Wednesday, June 18, 2014

Rain, Rain Go Away (updated)

So, I don't know if you've noticed, but it has been raining a little bit. In fact is raining right now. So far this month, on the farmstead, we have had 5.6" 6.6" of rain, . A good portion of that - 4" 5" to be precise - has fallen over the last five days, during this "hydro vortex."

"This is the wettest week we have seen since September of 2010 when we received over 8 inches in one week. June rainfall already totals 11.04 inches. This establishes a new June rainfall record, breaking the old record set in 2010 of 9.64 inches. There is still 12 days left in June. With rain in the forecast, we are closing in on setting the record for most precipitation received in any month, which was set in September of 2010 at 12.66 inches." 
-Paul Huttner, Hydro Vortex: Crop Damage Across Southern MNUpdraft blog

Rainfall, over the last week, has been 4-8 inches above normal. It's clear that we haven't had as much rain on our farm as in some areas, but it's still a lot. A lot. It was muddy Monday, for our first day of CSA harvest, but it was soupy yesterday for Wednesday's harvest.
A picture of the field Wednesday morning.
 Generally, in these wet soil conditions we try to stay out of the field, but when work has to happen we get it done. Working in wet soil conditions causes soil compaction, which can impact the soil structure beyond just one season.

So I went out to harvest and literally sunk about four inches in some spots. So after a little bit of this...

Kale harvest
 ...I opted for a lot more of this...

Harvesting using boards to reduce soil damage.
It took a bit longer, but it was worth it. Not only did I get a little bit of an extra workout, but I caused less soil damage and was able to pay more attention to my harvest, rather than where I was stepping and how much I was sinking.

Even before the last couple of days we could see that the continued wet conditions of this spring have had a impact on our crops. Some things have grown more slowly or been stunted, and of course the weed pressure is a factor.

"The soggy system that’s plagued Minnesota all week finally shows signs of slogging east on Friday, and taking the bulk of the heavy rain along with it...But the trends suggest our June Monsoon may finally be easing off and that we may finally be moving beyond consecutive days of heavy flooding rain."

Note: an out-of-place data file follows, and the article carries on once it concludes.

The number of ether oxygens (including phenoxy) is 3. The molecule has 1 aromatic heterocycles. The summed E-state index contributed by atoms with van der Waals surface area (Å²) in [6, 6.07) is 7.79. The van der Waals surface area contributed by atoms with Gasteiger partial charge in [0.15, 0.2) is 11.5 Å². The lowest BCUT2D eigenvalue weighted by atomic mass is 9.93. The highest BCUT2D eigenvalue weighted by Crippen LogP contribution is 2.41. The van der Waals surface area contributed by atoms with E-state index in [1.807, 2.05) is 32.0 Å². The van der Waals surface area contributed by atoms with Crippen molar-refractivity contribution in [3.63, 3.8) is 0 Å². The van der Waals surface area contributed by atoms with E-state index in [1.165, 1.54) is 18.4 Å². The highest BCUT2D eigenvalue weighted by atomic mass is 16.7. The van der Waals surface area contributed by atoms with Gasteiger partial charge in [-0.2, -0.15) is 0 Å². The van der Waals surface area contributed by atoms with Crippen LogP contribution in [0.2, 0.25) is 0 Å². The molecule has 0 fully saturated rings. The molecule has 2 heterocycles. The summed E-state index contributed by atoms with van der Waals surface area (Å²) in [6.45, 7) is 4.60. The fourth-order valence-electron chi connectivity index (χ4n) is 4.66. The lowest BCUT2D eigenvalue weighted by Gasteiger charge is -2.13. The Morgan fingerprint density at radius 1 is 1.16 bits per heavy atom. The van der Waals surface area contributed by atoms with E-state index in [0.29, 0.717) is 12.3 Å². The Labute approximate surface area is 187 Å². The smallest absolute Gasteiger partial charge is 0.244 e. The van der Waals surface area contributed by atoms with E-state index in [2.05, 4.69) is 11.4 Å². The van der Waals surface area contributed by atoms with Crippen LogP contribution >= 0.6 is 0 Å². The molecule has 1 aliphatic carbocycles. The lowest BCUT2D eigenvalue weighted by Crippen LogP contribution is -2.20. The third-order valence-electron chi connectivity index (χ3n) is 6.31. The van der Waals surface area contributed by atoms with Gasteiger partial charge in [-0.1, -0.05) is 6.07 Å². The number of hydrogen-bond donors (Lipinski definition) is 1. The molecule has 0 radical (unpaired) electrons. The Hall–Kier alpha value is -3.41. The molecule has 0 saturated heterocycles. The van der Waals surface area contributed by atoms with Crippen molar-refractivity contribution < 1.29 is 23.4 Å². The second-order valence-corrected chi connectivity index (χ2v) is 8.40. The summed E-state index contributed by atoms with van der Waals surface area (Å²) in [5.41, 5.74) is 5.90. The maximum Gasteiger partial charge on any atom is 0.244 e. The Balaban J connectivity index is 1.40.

There is hope of dry and sunny in sight, and that is what we are waiting for. We do need a break. We have ordered a new hoe to add to our weed killing arsenal, so we can go at them with all we've got, once it dries up. We need to minimize the hand weeding as much as possible, to make the most of our time, which becomes more and more valuable as the season moves on. In the very early season our time is divided primarily between planting and weeding, as we move forward more time is needed for deliveries, harvesting and other task work, such as the weekly pruning and trellising of tomatoes.

As I've written this we have probably get another 0.25" of rain. Strike that, as I wrote this we received another 1" of rain. After two years of droughty weather dare I say it? For our fellow farmers, our crops, the health of the soil and waterways, for the sake of soil erosion and for Vera, whose piglets will be welcomed into the world in the next 24-36 hours...rain, rain go away.

.     .     .     .     . Data from the Climatological Working Group

2014 BROWN Monthly Precipitation, Totals
 .87   1.09    1.60     4.65    4.29     6.6 (as of June 19, 2014- and its raining still!)
2014 January – June 19, 2014 = 19.1

2013 BROWN Monthly Precipitation, Totals
1.50  1.26    1.97    4.66   3.19    6.23  1.06   1.38   1.56   3.34     .43     .83
January – June = 18.81”

2012 BROWN Monthly Precipitation, Totals
 .96   2.54   2.10    2.10   9.81     .75   1.36    1.63   .70     .90      .85    1.62
January – June = 18.26

No comments:

Post a Comment